The Five Types of Yoga

The Sage Patanjali. While his true identity and origins are subject to speculation, it is thought that if he lived, he did so between 2nd century and 4th century CE. Image: Patanjali Yogpeeth, Haridwar, India. Wikipedia.

Both the Seer and the seen – meaning the Person and things – are both Brahman; thus, in the knowledge of that, full realization and understanding is born. 

-Patanjali Yoga Sutras 4:22

Yoga, literally translated means “to yoke” or “to join”, and as a system of psychological development, its practices were defined sometime in the first to second century BC by Patanjali, considered as a naga incarnation of Vishnu.  Whether or not Patanjali was an actual being is subject to speculation, but the Yoga Sutras that he set to writing lay out for the student a very specific system of self-cultivation, which, if followed and if the individual is capable, is meant to draw the human through the fields of illusory thought processes and inaccurate perception to merger with the source of ultimate peace and restfulness, endless energetic support, and bliss. 

Yoga is not a philosophical system per se, rather it is a practical means of applying an existing philosophical approach, in this case, Samkhya philosophy.  The study of Samkhya philosophy does not presuppose the need for the student to have a teacher whereas yoga does; rather, it offers a means of understanding the world that can be arrived at through self-analysis and objective consideration of the world, concepts of God and the individual’s place in the scheme of things.  This type of approach emphasizes clear knowledge, or Jnana, and the premise is that by rightly understanding what is to be understood, one can arrive at a place of peace or release from the suffering caused by existence in the phenomenal realm. 

Yoga, rather than strictly approaching this phenomenal world in terms of philosophy, instead offers the individual a methodology, and specific means of cultivating the body, mind, and spirit in order to live a more harmonious life.  Yoga offers tools that can enhance the individual’s capacity for positive self-creation, and accessing one’s true nature, which is synonymous with the ultimate reality that lies beyond this physical world, and which must be discovered through a process of self-application.  Yoga, from the literal meaning of the word “to yoke”, implies a process of doing.  There is an active process that is implied in the journey from the self to the Self, and while a process is implied, it can be regarded as a negative process, for what needs to be done is to actually stop the “doing of things” that hold us back from true awareness or understanding of our actual nature.  As well as presupposing an action, also implicit in the word yoga is the concept of duality, for in joining or uniting, there is the individual self and that with which the self unites.  The source of the act of union is thus, the Higher Self, the Source of all creation, ultimate transcendent reality, or God.  Yoga is therefore the act of reaching or attaining that place of merger, and attaining a permanent identification with the ultimate state of eternal, unchanging presence.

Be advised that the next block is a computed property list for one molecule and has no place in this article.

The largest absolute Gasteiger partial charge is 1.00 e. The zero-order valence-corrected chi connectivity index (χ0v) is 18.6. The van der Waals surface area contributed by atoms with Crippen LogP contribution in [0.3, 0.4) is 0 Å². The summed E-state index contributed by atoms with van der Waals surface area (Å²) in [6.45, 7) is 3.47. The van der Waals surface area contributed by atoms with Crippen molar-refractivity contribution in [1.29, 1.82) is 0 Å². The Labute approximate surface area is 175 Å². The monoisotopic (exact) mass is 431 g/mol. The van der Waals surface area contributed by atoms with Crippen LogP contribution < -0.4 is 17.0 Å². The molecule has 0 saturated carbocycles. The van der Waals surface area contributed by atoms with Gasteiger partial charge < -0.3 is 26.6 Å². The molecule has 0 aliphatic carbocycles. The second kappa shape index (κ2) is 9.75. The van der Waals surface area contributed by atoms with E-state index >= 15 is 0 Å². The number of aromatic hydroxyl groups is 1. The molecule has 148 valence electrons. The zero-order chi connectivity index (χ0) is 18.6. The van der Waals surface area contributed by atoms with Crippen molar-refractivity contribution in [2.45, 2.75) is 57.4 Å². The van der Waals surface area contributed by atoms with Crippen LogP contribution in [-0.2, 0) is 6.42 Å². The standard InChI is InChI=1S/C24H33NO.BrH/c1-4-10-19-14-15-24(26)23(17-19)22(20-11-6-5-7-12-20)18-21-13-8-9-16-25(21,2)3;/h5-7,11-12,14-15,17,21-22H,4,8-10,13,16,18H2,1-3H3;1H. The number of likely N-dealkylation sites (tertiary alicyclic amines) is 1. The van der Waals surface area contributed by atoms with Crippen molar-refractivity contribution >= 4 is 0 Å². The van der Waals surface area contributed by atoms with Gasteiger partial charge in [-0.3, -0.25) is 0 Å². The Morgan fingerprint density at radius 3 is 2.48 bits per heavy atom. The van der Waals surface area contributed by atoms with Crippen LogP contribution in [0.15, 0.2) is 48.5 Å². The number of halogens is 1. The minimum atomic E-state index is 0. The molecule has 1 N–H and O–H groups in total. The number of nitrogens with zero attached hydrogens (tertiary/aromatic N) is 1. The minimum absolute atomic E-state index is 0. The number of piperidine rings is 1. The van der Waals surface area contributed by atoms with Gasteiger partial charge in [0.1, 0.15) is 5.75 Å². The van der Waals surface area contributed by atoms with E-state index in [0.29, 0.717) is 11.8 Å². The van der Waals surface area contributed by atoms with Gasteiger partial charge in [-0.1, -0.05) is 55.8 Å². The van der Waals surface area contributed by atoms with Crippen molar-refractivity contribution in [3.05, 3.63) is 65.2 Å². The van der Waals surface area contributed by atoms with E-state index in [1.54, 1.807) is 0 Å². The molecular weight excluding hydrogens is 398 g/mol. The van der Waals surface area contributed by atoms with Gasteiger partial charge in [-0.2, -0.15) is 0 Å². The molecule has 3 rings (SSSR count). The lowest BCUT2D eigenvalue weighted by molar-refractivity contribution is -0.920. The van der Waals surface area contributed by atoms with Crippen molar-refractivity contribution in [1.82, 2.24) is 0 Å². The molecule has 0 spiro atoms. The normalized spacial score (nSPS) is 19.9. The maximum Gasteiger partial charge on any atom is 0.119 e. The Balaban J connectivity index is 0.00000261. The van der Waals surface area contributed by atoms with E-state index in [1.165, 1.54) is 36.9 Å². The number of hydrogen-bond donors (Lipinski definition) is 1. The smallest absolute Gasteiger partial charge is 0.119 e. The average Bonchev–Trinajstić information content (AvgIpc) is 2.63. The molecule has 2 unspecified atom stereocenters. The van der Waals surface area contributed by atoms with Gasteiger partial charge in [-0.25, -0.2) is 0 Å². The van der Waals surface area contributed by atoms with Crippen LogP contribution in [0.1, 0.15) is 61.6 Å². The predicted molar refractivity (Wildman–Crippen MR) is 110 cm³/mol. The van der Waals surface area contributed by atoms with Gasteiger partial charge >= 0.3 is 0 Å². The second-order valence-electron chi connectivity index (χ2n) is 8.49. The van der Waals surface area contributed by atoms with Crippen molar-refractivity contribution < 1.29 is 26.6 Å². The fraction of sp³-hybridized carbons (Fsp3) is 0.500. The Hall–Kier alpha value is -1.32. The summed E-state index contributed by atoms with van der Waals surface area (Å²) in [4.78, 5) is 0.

Patanjali also defines yoga as “citta vritti nirodha”, or the process by which we stop the fluctuations in the subconscious mind which operate on our consciousness through the creation of incorrect ego identification, deluded perception based on sensory data and mental processes based on sensory data, and also the perceptions that arise due to the sullied condition of the build up within the subconscious mind.   Patanjali outlines several obstacles to realizing Yoga, and these are:  ignorance, egoism, attachment, hatred and clinging to life. Any or all of these obstacles will block our capacity for Yoga by their action on the mind, as they set up conditions that cause intense difficulties for achieving any real knowledge or realization.   By following the steps outlined in the Yoga Sutras, one can overcome the effects of these obstacles that mainly exist in the subconscious mind.  By clearing the subconscious mind, we thereby clear the path to a crystalline state of consciousness that is no longer affected by incorrect thoughts, emotions and misapplication of data processing.  For peace to emerge, the process of arising from the subconscious mind must be ceased or blocked (nirodha).  When this process of yoga occurs, the ego is stilled and the pseudo reality that is generally considered our only reality is surpassed.   The personal self resumes identification with the ultimate, impersonal reality.  Patanjali does not claim that there is any merger with this Ultimate Source.  Rather, the peace arises through the very cessation of attachment and identification with the constant fluctuations of personality.  This supposes the acquisition of a skill set that takes us to a greater place of self-control, energetic capacity, expanded awareness and personal capability.